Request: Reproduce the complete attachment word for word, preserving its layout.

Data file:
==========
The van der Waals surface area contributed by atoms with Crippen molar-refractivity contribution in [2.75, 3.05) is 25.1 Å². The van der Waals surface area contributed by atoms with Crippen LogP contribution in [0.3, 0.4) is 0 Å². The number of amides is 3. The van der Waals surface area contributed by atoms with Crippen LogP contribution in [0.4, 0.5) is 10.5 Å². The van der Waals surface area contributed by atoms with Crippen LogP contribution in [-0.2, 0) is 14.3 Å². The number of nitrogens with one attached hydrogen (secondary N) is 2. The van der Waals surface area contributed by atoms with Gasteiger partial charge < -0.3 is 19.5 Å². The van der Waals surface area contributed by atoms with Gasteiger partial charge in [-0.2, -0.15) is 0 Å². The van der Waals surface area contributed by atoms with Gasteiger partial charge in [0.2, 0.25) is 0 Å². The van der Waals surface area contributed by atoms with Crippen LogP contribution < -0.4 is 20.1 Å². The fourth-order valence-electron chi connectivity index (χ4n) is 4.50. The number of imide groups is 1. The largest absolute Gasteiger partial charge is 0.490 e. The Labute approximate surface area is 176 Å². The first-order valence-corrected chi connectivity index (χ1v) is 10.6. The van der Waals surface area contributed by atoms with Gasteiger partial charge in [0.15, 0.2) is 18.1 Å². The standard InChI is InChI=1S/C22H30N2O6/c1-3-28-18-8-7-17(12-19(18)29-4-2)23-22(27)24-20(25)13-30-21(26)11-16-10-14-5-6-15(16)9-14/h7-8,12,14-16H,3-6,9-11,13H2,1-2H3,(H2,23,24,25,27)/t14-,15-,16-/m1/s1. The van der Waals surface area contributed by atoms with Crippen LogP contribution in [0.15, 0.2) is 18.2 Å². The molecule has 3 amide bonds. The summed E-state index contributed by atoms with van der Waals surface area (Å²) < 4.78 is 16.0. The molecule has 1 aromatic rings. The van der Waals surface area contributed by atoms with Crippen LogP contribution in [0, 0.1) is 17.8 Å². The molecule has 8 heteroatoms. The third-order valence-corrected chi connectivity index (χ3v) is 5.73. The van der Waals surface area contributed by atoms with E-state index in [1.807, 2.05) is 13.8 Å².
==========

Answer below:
The van der Waals surface area contributed by atoms with Crippen molar-refractivity contribution in [2.75, 3.05) is 25.1 Å². The van der Waals surface area contributed by atoms with Crippen LogP contribution in [0.3, 0.4) is 0 Å². The number of amides is 3. The van der Waals surface area contributed by atoms with Crippen LogP contribution in [0.4, 0.5) is 10.5 Å². The van der Waals surface area contributed by atoms with Crippen LogP contribution in [-0.2, 0) is 14.3 Å². The number of nitrogens with one attached hydrogen (secondary N) is 2. The van der Waals surface area contributed by atoms with Gasteiger partial charge < -0.3 is 19.5 Å². The van der Waals surface area contributed by atoms with Gasteiger partial charge in [-0.2, -0.15) is 0 Å². The van der Waals surface area contributed by atoms with Gasteiger partial charge in [0.2, 0.25) is 0 Å². The van der Waals surface area contributed by atoms with Crippen LogP contribution < -0.4 is 20.1 Å². The fourth-order valence-electron chi connectivity index (χ4n) is 4.50. The number of imide groups is 1. The largest absolute Gasteiger partial charge is 0.490 e. The Labute approximate surface area is 176 Å². The first-order valence-corrected chi connectivity index (χ1v) is 10.6. The van der Waals surface area contributed by atoms with Gasteiger partial charge in [0.15, 0.2) is 18.1 Å². The standard InChI is InChI=1S/C22H30N2O6/c1-3-28-18-8-7-17(12-19(18)29-4-2)23-22(27)24-20(25)13-30-21(26)11-16-10-14-5-6-15(16)9-14/h7-8,12,14-16H,3-6,9-11,13H2,1-2H3,(H2,23,24,25,27)/t14-,15-,16-/m1/s1. The van der Waals surface area contributed by atoms with Crippen LogP contribution in [0.15, 0.2) is 18.2 Å². The molecule has 3 amide bonds. The summed E-state index contributed by atoms with van der Waals surface area (Å²) < 4.78 is 16.0. The molecule has 1 aromatic rings. The van der Waals surface area contributed by atoms with Crippen LogP contribution in [0, 0.1) is 17.8 Å². The molecule has 8 heteroatoms. The third-order valence-corrected chi connectivity index (χ3v) is 5.73. The van der Waals surface area contributed by atoms with E-state index in [1.807, 2.05) is 13.8 Å².